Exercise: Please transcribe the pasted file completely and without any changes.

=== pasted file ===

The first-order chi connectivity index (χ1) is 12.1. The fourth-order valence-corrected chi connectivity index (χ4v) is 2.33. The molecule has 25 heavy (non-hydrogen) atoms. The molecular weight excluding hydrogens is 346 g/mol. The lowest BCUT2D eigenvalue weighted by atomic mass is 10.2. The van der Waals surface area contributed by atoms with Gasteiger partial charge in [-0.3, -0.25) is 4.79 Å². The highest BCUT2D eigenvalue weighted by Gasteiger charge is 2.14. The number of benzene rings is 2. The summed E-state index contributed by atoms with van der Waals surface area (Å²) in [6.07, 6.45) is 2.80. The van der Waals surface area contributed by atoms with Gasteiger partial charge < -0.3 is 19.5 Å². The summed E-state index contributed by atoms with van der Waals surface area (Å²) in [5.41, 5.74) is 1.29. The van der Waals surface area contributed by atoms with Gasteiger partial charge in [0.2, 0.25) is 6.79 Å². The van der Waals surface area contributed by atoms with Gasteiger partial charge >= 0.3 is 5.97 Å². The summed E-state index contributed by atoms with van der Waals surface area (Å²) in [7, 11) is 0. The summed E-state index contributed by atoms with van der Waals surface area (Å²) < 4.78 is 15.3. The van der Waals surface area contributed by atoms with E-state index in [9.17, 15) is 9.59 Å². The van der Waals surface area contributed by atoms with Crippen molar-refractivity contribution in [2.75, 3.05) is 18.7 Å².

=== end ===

The first-order chi connectivity index (χ1) is 12.1. The fourth-order valence-corrected chi connectivity index (χ4v) is 2.33. The molecule has 25 heavy (non-hydrogen) atoms. The molecular weight excluding hydrogens is 346 g/mol. The lowest BCUT2D eigenvalue weighted by atomic mass is 10.2. The van der Waals surface area contributed by atoms with Gasteiger partial charge in [-0.3, -0.25) is 4.79 Å². The highest BCUT2D eigenvalue weighted by Gasteiger charge is 2.14. The number of benzene rings is 2. The summed E-state index contributed by atoms with van der Waals surface area (Å²) in [6.07, 6.45) is 2.80. The van der Waals surface area contributed by atoms with Gasteiger partial charge < -0.3 is 19.5 Å². The summed E-state index contributed by atoms with van der Waals surface area (Å²) in [5.41, 5.74) is 1.29. The van der Waals surface area contributed by atoms with Gasteiger partial charge in [0.2, 0.25) is 6.79 Å². The van der Waals surface area contributed by atoms with Gasteiger partial charge >= 0.3 is 5.97 Å². The summed E-state index contributed by atoms with van der Waals surface area (Å²) in [7, 11) is 0. The summed E-state index contributed by atoms with van der Waals surface area (Å²) < 4.78 is 15.3. The van der Waals surface area contributed by atoms with E-state index in [9.17, 15) is 9.59 Å². The van der Waals surface area contributed by atoms with Crippen molar-refractivity contribution in [2.75, 3.05) is 18.7 Å².